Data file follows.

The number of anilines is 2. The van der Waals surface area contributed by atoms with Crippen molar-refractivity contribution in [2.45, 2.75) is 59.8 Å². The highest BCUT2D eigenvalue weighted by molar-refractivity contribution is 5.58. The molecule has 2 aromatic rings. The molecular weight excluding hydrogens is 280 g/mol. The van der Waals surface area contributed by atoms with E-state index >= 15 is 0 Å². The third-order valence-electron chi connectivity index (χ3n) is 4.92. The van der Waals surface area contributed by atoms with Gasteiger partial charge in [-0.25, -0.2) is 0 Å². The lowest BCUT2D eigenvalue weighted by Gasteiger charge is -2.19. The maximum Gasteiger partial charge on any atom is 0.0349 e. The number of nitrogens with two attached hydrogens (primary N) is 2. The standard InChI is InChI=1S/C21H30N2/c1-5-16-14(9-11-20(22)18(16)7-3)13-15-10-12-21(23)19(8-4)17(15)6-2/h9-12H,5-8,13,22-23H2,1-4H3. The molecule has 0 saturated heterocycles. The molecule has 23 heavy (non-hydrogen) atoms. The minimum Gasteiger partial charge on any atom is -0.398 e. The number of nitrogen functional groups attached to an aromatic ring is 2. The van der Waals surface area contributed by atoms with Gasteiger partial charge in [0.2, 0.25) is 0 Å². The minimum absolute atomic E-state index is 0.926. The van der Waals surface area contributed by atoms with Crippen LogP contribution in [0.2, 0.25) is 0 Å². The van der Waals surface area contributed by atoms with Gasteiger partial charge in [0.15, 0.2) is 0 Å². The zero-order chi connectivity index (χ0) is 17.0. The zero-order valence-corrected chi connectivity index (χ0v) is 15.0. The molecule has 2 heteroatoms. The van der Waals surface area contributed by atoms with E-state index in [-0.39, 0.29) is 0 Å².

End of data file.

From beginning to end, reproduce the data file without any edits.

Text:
The number of anilines is 2. The van der Waals surface area contributed by atoms with Crippen molar-refractivity contribution in [2.45, 2.75) is 59.8 Å². The highest BCUT2D eigenvalue weighted by molar-refractivity contribution is 5.58. The molecule has 2 aromatic rings. The molecular weight excluding hydrogens is 280 g/mol. The van der Waals surface area contributed by atoms with E-state index >= 15 is 0 Å². The third-order valence-electron chi connectivity index (χ3n) is 4.92. The van der Waals surface area contributed by atoms with Gasteiger partial charge in [-0.25, -0.2) is 0 Å². The lowest BCUT2D eigenvalue weighted by Gasteiger charge is -2.19. The maximum Gasteiger partial charge on any atom is 0.0349 e. The number of nitrogens with two attached hydrogens (primary N) is 2. The standard InChI is InChI=1S/C21H30N2/c1-5-16-14(9-11-20(22)18(16)7-3)13-15-10-12-21(23)19(8-4)17(15)6-2/h9-12H,5-8,13,22-23H2,1-4H3. The molecule has 0 saturated heterocycles. The molecule has 23 heavy (non-hydrogen) atoms. The minimum Gasteiger partial charge on any atom is -0.398 e. The number of nitrogen functional groups attached to an aromatic ring is 2. The van der Waals surface area contributed by atoms with Gasteiger partial charge in [0.2, 0.25) is 0 Å². The minimum absolute atomic E-state index is 0.926. The van der Waals surface area contributed by atoms with Crippen LogP contribution in [0.2, 0.25) is 0 Å². The van der Waals surface area contributed by atoms with Gasteiger partial charge in [0.15, 0.2) is 0 Å². The zero-order chi connectivity index (χ0) is 17.0. The zero-order valence-corrected chi connectivity index (χ0v) is 15.0. The molecule has 2 heteroatoms. The van der Waals surface area contributed by atoms with E-state index in [-0.39, 0.29) is 0 Å².